In our May newsletter we reported on the unusual amounts of seaweed that are washing ashore on beaches throughout the Mexican Caribbean. This is still occurring and is not confined to the state of Quintana Roo. The Caribbean islands and the Gulf coast of the United States are having similar experiences.
Beach cleaning is being carried out on a daily basis in Cancun, Puerto Morelos, Playa del Carmen, Cozumel and other resort areas such as Akumal, Tulum and Mahahual. In the third week of July, the Federal Government authorized additional funds for Municipal governments to hire more people to clean the beaches and conservation groups, soldiers and people from all walks of life are also volunteering to help remove the seaweed that washes ashore.
As it is sea turtle nesting season seaweed is being removed manually on beaches where there are nests in situ. There are restrictions on heavy machinery that could damage nests and crush the eggs. Most of the hotels in Cancun participate in the turtle protection program and transport the eggs further up the beach to special enclosures or turtle nurseries, diggers are permitted during the morning and not at night when turtles are emerging to lay their eggs. In Puerto Morelos, diggers are also operating on beaches that are not turtle nesting sites.
Municipal authorities are working with local biologists on a cleaning and disposal plan for the seaweed. Once the salt has leached out it can be composted and used as a fertilizer. In Puerto Morelos, some of the seaweed removed from the beaches is being deposited in an old quarry and it will eventually be used in the parks and gardens. In other areas, the seaweed is being buried in the dunes and the soil formed will boost plant growth and help protect the shoreline from erosion.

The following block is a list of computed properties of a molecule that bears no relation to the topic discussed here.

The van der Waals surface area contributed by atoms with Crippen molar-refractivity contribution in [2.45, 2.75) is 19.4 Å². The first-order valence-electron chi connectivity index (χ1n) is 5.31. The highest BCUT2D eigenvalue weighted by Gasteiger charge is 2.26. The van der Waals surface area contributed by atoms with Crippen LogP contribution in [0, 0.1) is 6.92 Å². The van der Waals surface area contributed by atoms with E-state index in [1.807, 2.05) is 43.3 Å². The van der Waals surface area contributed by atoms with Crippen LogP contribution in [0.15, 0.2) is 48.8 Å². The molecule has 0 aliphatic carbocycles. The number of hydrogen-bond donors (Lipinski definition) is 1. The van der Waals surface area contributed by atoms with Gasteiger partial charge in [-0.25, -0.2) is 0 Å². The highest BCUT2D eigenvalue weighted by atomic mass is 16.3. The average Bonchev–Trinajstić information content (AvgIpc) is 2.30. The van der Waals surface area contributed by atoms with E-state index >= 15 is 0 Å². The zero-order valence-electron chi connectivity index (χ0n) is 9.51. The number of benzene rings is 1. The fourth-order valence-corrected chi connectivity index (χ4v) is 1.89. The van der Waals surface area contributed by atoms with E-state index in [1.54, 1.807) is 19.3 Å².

Government officials are also in contact with experts from universities in the United States who are monitoring floating patches of seaweed and the ocean currents that transport them north through the Caribbean. As yet the origin of this year’s bloom is still unclear.
There are several theories about what is causing so much seaweed. Increasing sea temperatures due to climate change and excessive nutrients in the water from fertilizers and waste water may cause seaweed to proliferate. Other scientists believe that it may be one of the environmental impacts of the BP oil spill in the Gulf of Mexico.
It is important to note that the seaweed is completely harmless and it is also a haven for many creatures such as shells, tiny crabs, baby turtles and fish.
We will keep you posted on the seaweed and plans to clean the beaches.